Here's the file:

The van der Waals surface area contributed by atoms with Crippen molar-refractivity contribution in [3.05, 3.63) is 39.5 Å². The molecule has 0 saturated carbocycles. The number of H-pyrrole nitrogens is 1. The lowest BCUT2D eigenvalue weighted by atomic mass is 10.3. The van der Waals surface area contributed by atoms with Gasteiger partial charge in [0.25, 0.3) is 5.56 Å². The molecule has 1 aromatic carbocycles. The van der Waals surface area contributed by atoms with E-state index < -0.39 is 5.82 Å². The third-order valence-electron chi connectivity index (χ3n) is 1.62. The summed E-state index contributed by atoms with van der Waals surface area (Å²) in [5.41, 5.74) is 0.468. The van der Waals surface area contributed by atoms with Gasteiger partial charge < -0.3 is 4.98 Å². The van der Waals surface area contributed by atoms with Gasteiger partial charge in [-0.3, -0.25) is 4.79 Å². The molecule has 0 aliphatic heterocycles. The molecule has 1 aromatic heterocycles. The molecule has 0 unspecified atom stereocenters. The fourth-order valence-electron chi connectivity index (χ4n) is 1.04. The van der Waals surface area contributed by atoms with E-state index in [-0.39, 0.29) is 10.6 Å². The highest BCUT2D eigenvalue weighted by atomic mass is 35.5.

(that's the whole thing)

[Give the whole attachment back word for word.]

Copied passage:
The van der Waals surface area contributed by atoms with Crippen molar-refractivity contribution in [3.05, 3.63) is 39.5 Å². The molecule has 0 saturated carbocycles. The number of H-pyrrole nitrogens is 1. The lowest BCUT2D eigenvalue weighted by atomic mass is 10.3. The van der Waals surface area contributed by atoms with Gasteiger partial charge in [0.25, 0.3) is 5.56 Å². The molecule has 1 aromatic carbocycles. The van der Waals surface area contributed by atoms with E-state index < -0.39 is 5.82 Å². The third-order valence-electron chi connectivity index (χ3n) is 1.62. The summed E-state index contributed by atoms with van der Waals surface area (Å²) in [5.41, 5.74) is 0.468. The van der Waals surface area contributed by atoms with Gasteiger partial charge < -0.3 is 4.98 Å². The van der Waals surface area contributed by atoms with Gasteiger partial charge in [-0.3, -0.25) is 4.79 Å². The molecule has 0 aliphatic heterocycles. The molecule has 1 aromatic heterocycles. The molecule has 0 unspecified atom stereocenters. The fourth-order valence-electron chi connectivity index (χ4n) is 1.04. The van der Waals surface area contributed by atoms with E-state index in [-0.39, 0.29) is 10.6 Å². The highest BCUT2D eigenvalue weighted by atomic mass is 35.5.